Thank you so much for doing this with us! Before we dig in, our readers would like to get to know you a bit more. Can you tell us a bit about your backstory”? What led you to this particular career path?

I come from an accounting background. I earned my degree in accounting, and after graduating, went to work for a CPA firm in my hometown of Miami. After some time there, I got a coveted gig at one of the Big Four accounting firms, as an auditor for PwC. There, I saw an opportunity in the market. There were so many inefficiencies in my day to day, so many gaps in information and bottlenecks. Knowing firsthand what issues were plaguing this super old, extremely large and lucrative industry, I thought, if I don’t pursue a career path finding solutions to these issues, someone else will.

It was so clear, the problem of virtual work back in 2015, and let alone today, the accounting industry was not very virtual-friendly nor tech-friendly. I told myself that either I would do it or someone else would. Basically we only have one life to live and, at the time I didn’t have any kids or anything, so I jumped all over it.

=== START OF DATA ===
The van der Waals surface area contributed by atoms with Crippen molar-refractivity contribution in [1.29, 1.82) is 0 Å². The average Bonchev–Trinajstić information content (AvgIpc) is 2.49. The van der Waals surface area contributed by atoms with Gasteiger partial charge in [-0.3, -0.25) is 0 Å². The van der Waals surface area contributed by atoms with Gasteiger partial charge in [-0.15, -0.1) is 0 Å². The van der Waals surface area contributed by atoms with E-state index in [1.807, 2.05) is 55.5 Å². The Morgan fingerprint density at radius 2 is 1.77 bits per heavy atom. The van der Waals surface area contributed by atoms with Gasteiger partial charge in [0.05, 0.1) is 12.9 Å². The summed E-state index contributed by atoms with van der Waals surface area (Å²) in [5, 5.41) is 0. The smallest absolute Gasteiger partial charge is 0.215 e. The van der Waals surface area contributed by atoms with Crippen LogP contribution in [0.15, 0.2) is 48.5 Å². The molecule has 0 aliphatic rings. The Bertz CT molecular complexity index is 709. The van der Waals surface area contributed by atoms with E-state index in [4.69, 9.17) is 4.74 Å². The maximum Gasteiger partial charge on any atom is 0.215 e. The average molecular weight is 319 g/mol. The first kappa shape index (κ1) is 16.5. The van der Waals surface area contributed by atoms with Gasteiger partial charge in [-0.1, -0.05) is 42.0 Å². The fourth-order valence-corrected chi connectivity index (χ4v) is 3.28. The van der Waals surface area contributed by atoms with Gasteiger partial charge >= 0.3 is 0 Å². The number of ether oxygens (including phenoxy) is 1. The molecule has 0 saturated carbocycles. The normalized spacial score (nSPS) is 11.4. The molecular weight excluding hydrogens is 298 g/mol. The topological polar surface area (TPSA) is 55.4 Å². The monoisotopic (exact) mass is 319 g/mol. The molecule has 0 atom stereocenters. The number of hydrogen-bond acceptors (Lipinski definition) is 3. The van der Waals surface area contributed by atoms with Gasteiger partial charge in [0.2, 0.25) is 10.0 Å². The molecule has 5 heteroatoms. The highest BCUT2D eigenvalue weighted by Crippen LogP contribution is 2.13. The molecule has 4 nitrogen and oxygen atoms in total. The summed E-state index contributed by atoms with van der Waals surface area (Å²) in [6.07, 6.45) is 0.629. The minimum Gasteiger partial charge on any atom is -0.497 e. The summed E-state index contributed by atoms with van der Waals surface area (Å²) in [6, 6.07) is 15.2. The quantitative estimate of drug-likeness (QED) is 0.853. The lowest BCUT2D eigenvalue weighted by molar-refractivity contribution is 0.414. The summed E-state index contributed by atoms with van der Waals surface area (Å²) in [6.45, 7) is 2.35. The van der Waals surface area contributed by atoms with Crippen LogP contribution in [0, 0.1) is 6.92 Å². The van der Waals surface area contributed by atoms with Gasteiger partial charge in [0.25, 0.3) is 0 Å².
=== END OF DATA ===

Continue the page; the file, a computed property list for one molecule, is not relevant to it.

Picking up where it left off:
I quit my job at PwC and founded Taxfyle with two of my high school friends, and we set out to transform the accounting industry both for people and businesses. Five years later, Taxfyle is venture-backed and one of the fastest-growing companies in any sector in the United States, according to the 2020 Inc. 5000 list by Inc. Magazine, where Taxfyle ranked №74.

Can you tell our readers what it is about the work youre doing thats disruptive?

We have the largest network of CPAs on-demand in the world, and when you do that you can do a variety of work, get it done relatively quickly and for less money than compared to traditional tax-shops and CPA firms, and you do it virtually. That’s groundbreaking in accounting, where margins are thin and the overheard of operating in-office with year-round staff is high.